Tag Archives: FA Hayek

Retrospective legislation against the rule of law

Retrospective legislation and the rule of law F A Hayek neatly summarises the rule of law as follows: Stripped of all technicalities [the rule of law] means the government in all its actions is bound by rules fixed and announced beforehand — rules which make it possible to foresee with fair certainty how the authority […]

‘Get off my lawn’

Having put an A in the bank for my Roman law essay, and being so lazy (and weighed down with preparing for Faculty of Advocates exams) that I don’t have another blog post to hand, I thought I’d share the essay with our regulars. As people who’ve been reading my stuff since I used to […]

The Higher Criticism

Until I was published, I had not experienced that phenomenon known as ‘the literary festival’ or the ‘science fiction convention’ or the ‘[insert favoured genre here] convention’. They are–for one who hasn’t encountered them before–strange beasts, not entirely to be trusted. Like all large, loosely organised events, they are prone to ideological capture, something I […]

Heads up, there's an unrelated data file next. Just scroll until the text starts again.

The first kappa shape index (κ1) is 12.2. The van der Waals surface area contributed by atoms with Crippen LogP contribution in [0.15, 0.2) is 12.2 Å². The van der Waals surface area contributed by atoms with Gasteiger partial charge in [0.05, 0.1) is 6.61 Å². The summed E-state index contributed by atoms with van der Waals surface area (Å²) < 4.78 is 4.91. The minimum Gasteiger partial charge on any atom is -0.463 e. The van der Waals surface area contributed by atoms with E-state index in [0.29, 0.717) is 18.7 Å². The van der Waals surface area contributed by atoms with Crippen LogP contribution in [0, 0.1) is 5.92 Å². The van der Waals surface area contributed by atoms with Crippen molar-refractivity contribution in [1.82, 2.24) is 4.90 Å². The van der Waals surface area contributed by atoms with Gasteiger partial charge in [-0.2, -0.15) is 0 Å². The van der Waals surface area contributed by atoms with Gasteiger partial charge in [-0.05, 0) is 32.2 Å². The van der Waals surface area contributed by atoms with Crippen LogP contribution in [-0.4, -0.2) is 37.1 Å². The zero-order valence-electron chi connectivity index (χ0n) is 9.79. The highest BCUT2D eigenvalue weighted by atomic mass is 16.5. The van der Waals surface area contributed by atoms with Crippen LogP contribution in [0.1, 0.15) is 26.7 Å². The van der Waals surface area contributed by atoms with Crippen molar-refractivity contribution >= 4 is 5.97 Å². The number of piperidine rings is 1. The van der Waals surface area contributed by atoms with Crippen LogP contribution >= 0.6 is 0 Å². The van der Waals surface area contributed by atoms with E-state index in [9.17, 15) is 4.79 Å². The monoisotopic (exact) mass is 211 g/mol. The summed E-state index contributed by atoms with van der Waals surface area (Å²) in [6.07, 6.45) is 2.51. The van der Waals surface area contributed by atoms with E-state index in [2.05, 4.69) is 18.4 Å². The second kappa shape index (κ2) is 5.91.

Law Evolves

As those of you who’ve participated in my Bring Laws & Gods reading circle know, I’ve had to spend quite a bit of time working out where I thought Roman law would have gone had the Romans had an industrial revolution. Now their law was pretty sophisticated, as law goes. In many ways, it was […]